There has been no shortage of proposed methods for the construction.For example, Hollander analyzed fourteen such hypotheses and concluded that Mercator may have used a judicious mix of mechanical transference and numerical interpolations.Mercator concludes that "The chart cannot be extended as far as the pole, for the degrees of latitude would finally attain infinity." —Legend 6.(That is, the reciprocal of the cosine of the latitude become infinite).
The Mercator world map of 1569 is titled Nova et Aucta Orbis Terrae Descriptio ad Usum Navigantium Emendate Accommodata (Renaissance Latin for "New and more complete representation of the terrestrial globe properly adapted for use in navigation").
Earlier cartographers of world maps had largely ignored the more accurate practical charts of sailors, and vice versa, but the age of discovery, from the closing decade of the fifteenth century, stimulated the integration of these two mapping traditions: Mercator's world map is one of the earliest fruits of this merger.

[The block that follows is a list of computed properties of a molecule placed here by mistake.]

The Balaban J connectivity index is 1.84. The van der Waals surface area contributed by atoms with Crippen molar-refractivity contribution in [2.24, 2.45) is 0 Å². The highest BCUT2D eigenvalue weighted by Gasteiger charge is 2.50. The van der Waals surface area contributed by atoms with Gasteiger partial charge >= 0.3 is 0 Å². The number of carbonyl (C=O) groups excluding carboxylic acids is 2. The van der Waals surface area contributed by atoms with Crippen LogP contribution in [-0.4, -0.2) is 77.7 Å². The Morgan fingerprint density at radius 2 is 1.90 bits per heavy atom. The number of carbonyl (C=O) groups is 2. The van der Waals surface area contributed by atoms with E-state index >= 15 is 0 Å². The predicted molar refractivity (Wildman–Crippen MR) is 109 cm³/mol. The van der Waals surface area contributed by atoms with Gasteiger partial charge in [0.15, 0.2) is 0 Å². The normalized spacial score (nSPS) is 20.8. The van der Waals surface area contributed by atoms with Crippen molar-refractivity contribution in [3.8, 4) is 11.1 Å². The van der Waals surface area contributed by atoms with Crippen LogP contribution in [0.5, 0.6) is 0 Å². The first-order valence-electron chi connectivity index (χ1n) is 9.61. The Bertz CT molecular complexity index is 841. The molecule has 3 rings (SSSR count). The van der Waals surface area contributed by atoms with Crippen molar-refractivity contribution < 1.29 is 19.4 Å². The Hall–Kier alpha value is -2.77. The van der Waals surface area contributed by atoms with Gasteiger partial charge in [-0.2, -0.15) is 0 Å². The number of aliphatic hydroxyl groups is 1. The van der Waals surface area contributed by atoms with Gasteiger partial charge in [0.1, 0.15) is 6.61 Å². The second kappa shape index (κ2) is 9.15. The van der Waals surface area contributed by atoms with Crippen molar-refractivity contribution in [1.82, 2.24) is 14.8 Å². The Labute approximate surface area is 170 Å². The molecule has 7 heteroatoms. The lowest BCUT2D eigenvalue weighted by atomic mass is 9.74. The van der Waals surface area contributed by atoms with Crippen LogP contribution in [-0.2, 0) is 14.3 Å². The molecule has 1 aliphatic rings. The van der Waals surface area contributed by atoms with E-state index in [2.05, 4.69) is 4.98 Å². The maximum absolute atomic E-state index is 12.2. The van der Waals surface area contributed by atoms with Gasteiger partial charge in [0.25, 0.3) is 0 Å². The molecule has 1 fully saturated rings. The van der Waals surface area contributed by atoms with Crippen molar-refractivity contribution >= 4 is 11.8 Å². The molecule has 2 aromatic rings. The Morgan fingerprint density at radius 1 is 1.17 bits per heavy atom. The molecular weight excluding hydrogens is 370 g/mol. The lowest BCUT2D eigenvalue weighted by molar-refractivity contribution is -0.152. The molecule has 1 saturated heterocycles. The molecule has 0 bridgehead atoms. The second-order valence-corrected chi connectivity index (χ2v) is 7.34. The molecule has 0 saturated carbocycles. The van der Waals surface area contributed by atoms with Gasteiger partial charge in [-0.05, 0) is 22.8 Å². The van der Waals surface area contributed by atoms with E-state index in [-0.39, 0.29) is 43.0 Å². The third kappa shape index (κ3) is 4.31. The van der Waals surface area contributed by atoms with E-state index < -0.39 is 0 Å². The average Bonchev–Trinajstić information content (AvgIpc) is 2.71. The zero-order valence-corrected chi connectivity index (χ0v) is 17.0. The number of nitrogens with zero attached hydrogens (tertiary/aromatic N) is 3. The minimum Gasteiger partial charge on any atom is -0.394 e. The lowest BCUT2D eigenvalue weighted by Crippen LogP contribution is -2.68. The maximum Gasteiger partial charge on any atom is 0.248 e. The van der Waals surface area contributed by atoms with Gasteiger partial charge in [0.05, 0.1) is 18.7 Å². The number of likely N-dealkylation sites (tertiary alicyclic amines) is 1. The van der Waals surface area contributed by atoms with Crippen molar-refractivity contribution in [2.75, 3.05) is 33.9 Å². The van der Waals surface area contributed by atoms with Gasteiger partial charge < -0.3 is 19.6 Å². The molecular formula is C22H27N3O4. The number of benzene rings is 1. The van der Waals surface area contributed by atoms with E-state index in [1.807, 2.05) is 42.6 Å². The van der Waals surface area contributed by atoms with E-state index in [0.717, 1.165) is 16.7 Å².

Each sheet measures 33×40 cm and, with a border of 2 cm, the complete map measures 202×124 cm.
Immediately after its discovery in 1889 the Breslau map was described by Heyer In Legend 3 Mercator states that his first priority is "to spread on a plane the surface of the sphere in such a way that the positions of places shall correspond on all sides with each other, both in so far as true direction and distance are concerned and as correct longitudes and latitudes." He goes on to point out the deficiencies of previous projections, particularly the distortion caused by the oblique incidence of parallels and meridians which gives rise to incorrect angles and shapes: therefore he adopts parallel meridians and orthogonal parallels.
This is also a feature of sixteenth century plane charts (equirectangular projections) but they also have equally spaced parallels; in Legend 3 Mercator also emphasizes the distortion that this gives rise to.